- published: 10 Dec 2016
- views: 6013
1st GoPro video, good shots and a good day. 4 shells for one bird.
This peregrine falcon was hunting for prey, as he flew into a flock of pintails at Colusa National Wildlife Refuge. The larger white-fronted geese in the foreground, however, do not seem to be impressed much by the peregrine and they stay through the entire clip. Video: Cindy Sandoval/USFWS
A great place to spend some time. They have a visitor center, restrooms, walking paths, auto tours viewing platform.
Visited on our way north. Most of the birds left ahead of us. Even then a wonderful variety and place.
Since 1959 the California Department of Fish and Wildlife (CDFW) has used a combination of scientific techniques to better understand fish populations and the general health of Northern California waterways. Examples include tagging sturgeon, trawling the Delta for smelt, and counting salmon carcasses. CDFW uses data from these strategies and others to help influence operations of the State Water Project and Central Valley Project, ultimately helping decision makers determine water flows. This short video highlights these operations along the Sacramento River and into the Delta, including a smelt survey conducted by Environmental Scientist Felipe la Luz.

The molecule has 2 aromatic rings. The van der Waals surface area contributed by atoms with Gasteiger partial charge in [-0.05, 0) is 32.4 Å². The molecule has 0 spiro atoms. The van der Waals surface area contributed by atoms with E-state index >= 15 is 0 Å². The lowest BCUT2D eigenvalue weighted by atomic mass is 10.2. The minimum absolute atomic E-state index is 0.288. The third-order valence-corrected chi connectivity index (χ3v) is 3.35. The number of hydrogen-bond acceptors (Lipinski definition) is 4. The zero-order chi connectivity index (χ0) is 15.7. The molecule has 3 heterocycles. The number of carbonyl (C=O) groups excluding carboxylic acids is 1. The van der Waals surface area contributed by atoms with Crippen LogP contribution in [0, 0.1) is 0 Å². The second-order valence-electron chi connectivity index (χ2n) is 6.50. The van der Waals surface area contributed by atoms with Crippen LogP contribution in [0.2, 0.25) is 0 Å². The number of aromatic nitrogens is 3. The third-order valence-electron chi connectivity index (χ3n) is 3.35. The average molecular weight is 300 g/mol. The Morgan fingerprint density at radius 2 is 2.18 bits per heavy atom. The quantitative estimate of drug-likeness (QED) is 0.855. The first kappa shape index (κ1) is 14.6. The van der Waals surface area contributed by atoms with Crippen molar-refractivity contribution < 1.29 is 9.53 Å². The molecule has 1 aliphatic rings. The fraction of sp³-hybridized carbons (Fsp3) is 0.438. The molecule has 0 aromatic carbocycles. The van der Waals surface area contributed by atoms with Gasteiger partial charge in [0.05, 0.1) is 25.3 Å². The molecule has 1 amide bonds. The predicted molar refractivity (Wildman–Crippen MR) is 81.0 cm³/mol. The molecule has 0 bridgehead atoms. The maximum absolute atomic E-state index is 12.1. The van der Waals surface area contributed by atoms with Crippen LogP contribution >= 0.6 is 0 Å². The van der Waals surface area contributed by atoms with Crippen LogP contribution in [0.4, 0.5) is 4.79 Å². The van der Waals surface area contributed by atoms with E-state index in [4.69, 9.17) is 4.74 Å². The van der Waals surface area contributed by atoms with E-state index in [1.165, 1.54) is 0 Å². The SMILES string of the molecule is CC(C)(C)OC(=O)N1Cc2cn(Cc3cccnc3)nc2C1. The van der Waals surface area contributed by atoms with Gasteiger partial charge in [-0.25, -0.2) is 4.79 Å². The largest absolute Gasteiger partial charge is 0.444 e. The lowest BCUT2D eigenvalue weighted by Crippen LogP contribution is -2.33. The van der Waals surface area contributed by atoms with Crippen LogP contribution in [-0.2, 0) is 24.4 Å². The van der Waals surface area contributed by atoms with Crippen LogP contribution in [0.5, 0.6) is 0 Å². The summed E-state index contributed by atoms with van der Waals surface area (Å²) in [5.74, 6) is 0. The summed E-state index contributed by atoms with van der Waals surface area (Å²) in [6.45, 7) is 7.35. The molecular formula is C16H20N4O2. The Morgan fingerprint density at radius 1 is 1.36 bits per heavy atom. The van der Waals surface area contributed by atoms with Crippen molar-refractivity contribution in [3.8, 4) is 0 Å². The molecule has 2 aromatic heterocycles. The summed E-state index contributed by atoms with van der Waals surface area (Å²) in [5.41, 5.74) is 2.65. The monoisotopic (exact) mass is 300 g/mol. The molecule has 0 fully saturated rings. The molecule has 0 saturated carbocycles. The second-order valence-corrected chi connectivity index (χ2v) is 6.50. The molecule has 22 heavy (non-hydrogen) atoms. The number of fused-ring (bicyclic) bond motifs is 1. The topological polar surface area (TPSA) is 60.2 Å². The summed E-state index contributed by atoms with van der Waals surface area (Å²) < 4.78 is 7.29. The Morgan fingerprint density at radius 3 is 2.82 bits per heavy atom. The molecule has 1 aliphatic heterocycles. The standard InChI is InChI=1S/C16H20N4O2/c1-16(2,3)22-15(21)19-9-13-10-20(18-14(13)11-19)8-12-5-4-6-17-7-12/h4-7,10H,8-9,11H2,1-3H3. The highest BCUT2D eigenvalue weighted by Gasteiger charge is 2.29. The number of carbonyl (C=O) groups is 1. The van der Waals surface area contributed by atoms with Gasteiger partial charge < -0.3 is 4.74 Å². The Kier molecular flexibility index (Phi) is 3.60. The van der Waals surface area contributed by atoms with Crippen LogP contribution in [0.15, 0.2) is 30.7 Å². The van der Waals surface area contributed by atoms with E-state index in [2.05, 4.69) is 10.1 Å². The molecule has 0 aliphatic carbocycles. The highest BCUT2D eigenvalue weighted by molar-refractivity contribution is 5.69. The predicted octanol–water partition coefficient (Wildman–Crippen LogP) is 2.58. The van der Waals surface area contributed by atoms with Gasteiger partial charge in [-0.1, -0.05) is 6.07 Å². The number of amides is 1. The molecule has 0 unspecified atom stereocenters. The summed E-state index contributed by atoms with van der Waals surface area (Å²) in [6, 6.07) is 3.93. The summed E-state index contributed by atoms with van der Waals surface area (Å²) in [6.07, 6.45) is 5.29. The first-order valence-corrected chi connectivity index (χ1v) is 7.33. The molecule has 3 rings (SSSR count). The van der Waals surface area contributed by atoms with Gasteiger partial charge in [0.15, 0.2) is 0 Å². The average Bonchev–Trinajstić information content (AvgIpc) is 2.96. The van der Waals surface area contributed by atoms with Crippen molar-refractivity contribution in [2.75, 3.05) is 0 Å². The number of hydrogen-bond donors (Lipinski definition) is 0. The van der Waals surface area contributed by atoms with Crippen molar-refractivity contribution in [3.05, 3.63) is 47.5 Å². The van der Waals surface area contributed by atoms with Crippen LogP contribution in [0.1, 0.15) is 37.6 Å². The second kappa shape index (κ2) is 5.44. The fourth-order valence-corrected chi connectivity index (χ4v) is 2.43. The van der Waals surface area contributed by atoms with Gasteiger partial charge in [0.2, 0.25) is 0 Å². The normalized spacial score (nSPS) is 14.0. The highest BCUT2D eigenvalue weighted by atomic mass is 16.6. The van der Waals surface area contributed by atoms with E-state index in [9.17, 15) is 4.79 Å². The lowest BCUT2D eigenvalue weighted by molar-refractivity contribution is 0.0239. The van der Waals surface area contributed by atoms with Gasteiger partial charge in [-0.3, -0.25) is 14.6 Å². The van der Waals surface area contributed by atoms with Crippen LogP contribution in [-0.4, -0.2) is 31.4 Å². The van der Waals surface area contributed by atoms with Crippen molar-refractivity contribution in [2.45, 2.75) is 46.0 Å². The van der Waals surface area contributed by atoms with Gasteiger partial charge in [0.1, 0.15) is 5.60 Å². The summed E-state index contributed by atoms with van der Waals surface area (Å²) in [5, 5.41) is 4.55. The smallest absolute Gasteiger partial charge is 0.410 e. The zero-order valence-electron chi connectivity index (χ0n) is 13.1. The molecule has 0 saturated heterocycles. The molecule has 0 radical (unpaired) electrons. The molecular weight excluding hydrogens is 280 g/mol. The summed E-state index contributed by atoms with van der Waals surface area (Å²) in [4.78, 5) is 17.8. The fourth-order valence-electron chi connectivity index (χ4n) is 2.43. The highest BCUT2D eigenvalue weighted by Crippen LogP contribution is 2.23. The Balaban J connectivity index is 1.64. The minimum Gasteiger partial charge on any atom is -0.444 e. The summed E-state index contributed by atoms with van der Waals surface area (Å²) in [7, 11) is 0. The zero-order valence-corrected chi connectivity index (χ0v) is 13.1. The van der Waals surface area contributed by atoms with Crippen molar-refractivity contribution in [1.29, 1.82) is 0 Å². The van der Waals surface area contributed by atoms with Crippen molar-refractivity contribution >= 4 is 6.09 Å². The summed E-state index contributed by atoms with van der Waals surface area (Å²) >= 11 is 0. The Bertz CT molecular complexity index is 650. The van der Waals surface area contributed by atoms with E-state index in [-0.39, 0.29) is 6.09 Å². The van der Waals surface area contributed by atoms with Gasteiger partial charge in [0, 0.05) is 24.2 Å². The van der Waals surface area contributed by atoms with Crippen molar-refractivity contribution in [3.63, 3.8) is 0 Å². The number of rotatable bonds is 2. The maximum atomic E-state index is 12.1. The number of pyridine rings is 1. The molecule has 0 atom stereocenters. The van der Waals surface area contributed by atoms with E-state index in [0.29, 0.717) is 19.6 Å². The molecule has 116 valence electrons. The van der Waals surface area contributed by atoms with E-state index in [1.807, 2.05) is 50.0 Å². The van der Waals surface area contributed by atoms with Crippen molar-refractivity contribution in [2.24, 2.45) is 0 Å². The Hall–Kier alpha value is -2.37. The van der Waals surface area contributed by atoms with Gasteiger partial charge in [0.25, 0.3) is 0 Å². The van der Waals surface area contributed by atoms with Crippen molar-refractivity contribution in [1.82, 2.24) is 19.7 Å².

American Pipits (Anthus rubescens) is an inconspicuous, slender, migratory songbird that occurs throughout North America and south to El Salvador. It is one of a very few species of ground-inhabiting songbirds that breed at high altitudes in alpine meadows and on the arctic tundra. They migrate throughout North America to lower altitudes and latitudes during the nonbreeding season and can be seen in our National Wildlife Refuges.
This was sunrise at the Sacramento National Wildlife Refuge, part of a wonderful refuge system in the central valley of California. Please help promote our proposal to create an additional income stream for our National Wildlife Refuge System. Visit our website at http://WildlifeConservationStamp.org
Hand held video of ducks, geese, egrets and sand hill cranes!